Mark O. Hatfield (1922-2011)

By Barbara Mahoney

As an Oregon legislator, secretary of state, governor, and United States senator, Mark O. Hatfield played a major role in Oregon and national politics and government during the second half of the twentieth century. He was widely recognized for his principled and often controversial stands on many issues, as well as for his ability to work with his colleagues of both parties. 

Born in Dallas, Oregon, in 1922, Hatfield graduated from Willamette University in 1943. After serving in the U.S. Navy during World War II, he completed a master's degree in political science at Stanford University and returned to Willamette as an assistant professor and then dean of students. While still teaching at Willamette, he was elected to the Oregon House of Representatives in 1950 and then to the Oregon Senate in 1954.

With his introduction of a successful measure outlawing racial discrimination in public accommodations in Oregon and his criticism of the anti-communist crusade of Joseph McCarthy, Hatfield established his reputation as a moderate and a maverick Republican. He attracted national attention in 1951 as an early and vocal supporter of the nomination of Dwight Eisenhower for president. He then headed Eisenhower's Oregon campaign organization and was chosen as a delegate to the 1952 Republican National Convention, where he was Oregon's representative on the platform committee. His surprise selection for that post, over the likely candidate, then-Republican Senator Wayne Morse, was an indication of the standing he had achieved very early in his political career.

In 1956, Hatfield was elected secretary of state. Two years later, he ran for governor, with a strong grassroots organization. In the course of the campaign, he distanced himself from Republican Party positions on such issues as capital punishment and labor unions, and the national party refused to support him in the primary election. Nevertheless, his strategy turned out to be a significant factor in his victory over incumbent Democratic Governor Robert Holmes. It was a notable success in an election year that was a disaster for the Republican Party across the country.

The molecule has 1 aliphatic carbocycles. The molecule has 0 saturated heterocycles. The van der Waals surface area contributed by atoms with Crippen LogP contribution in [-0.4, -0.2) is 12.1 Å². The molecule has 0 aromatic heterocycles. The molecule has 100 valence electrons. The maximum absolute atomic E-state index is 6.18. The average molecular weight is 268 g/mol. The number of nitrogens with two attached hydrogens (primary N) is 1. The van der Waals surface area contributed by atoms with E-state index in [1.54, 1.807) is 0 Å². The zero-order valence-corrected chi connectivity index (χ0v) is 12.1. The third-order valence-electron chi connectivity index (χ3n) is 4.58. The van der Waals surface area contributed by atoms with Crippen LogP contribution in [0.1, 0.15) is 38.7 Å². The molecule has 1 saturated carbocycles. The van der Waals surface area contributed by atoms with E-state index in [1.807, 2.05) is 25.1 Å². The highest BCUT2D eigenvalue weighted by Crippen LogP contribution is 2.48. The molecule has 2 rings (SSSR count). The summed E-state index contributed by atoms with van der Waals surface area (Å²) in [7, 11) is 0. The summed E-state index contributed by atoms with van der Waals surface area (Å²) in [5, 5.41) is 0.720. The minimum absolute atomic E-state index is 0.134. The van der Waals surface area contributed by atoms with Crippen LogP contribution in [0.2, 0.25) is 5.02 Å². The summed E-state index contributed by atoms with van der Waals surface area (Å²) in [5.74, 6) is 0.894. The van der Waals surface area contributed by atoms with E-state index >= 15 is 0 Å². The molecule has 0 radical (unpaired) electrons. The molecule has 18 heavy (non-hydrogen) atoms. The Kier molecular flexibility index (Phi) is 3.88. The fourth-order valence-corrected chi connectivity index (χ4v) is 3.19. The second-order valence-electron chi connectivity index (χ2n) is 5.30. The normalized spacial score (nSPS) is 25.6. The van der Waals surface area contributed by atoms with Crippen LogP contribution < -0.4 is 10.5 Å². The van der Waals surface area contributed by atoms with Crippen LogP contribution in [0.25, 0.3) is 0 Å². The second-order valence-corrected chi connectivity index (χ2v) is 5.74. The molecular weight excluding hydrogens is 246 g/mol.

Throughout his career, Hatfield pursued a balance between liberal and conservative political philosophies, while maintaining his evangelical religious beliefs. As governor, he supported aspects of the environmental movement while remaining attentive to the needs of agriculture and the timber industry. Both fit into his concept of protecting and developing Oregon's "livability." He opposed cuts in services to the poor and the elderly but spoke out for individual responsibility and against undue interference by the national government in state and local matters.

In 1962, Hatfield won a second term as governor, again running a decidedly independent campaign. He avoided appearances with other Republican candidates and kept the Republican label off his campaign signs. Rumors began to circulate that he would be the party's candidate for the vice presidency in 1964. Despite the party's ongoing uneasiness about his political stands, Hatfield's appeal was such that he was invited to deliver the keynote speech at the 1964 national convention. The convention gave the presidential nomination to the conservative Barry Goldwater, so it is not surprising that Hatfield's moderate speech occasioned bitter criticism from officeholders and rank-and-file Republicans, although others expressed strong support for his stands.

During the annual conference of governors in 1965, Hatfield, along with George Romney of Michigan, voted against a motion in support of the war in Vietnam. Romney later changed his mind, but Hatfield's opposition to the war became the centerpiece of his public life. When another motion of support was presented at the 1966 governors' conference, Hatfield cast the lone negative vote. He was convinced that North Vietnam's motive was Vietnamese nationalism rather than communism and believed that nationalism was a force that could not be denied.